At the University of Central Missouri, students can pursue a bachelor of science in tourism or a bachelor of science in hotel and testaurant administration. “We’re one of just a handful of schools in the U.S. that offer a separate bachelor of science in tourism,” says Robert Slana, associate professor and coordinator of the tourism program. Three courses in the program focus on events and conference topics. Tourism students must complete a significant number of hours doing field work in approved industry settings as well as internships. “We require not only 500 hours of internship, but 500 hours of work experience in the industry before they qualify for the internship,” Slana says. Study abroad programs, while not required, are also popular among tourism students at the school, he says. The real-world experience at these different hospitality schools may get to the heart of why these programs may be so popular, and nowhere is work experience a bigger part of a hospitality program than at the College of the Ozarks, where students work for the cost of their education. Students in the school’s Hotel and Restaurant Management Program work 15 hours each week and two additional full 40-hour weeks during the semester. Most of these students work at the Keeter Center, the headquarters of the program, which also is an upscale lodge, with fine dining, conference facilities and catering and banquet services. At the facility, students have the opportunity to do everything people in their chosen fields would do, such as prepare meals, register guests at the hotel, and plan meetings. Students also complete an additional internship as part of their education. Although all the hospitality and event planning programs in Missouri seem to have a large component of practical learning, St. Louis Community College-Forest Park’s facilities are also worth special mention. Its Hospitality Studies students, of which there are about 600, have an entire building devoted to their hands-on learning, which includes four kitchens, including a demonstration kitchen, a full dining room used by culinary students to plan and present meals, and a travel and tourism lab with 26 computers offering “live” reservation systems training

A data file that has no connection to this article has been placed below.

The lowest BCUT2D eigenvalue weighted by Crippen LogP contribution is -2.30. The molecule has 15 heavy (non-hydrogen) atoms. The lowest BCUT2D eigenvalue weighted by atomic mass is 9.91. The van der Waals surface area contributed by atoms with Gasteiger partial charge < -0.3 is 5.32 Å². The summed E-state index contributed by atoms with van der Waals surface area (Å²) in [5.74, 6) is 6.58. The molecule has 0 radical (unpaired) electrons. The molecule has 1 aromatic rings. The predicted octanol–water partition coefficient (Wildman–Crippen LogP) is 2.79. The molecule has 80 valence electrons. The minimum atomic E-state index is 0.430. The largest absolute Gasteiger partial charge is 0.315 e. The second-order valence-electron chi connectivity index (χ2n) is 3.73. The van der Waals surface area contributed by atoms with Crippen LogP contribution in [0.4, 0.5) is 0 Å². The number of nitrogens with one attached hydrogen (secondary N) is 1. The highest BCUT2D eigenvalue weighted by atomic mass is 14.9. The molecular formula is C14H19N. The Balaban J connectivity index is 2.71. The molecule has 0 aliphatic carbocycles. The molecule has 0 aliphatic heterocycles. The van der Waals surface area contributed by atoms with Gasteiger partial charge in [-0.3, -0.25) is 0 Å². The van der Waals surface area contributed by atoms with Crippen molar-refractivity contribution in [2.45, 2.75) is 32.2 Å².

NETWORKING AND JOB PROSPECTS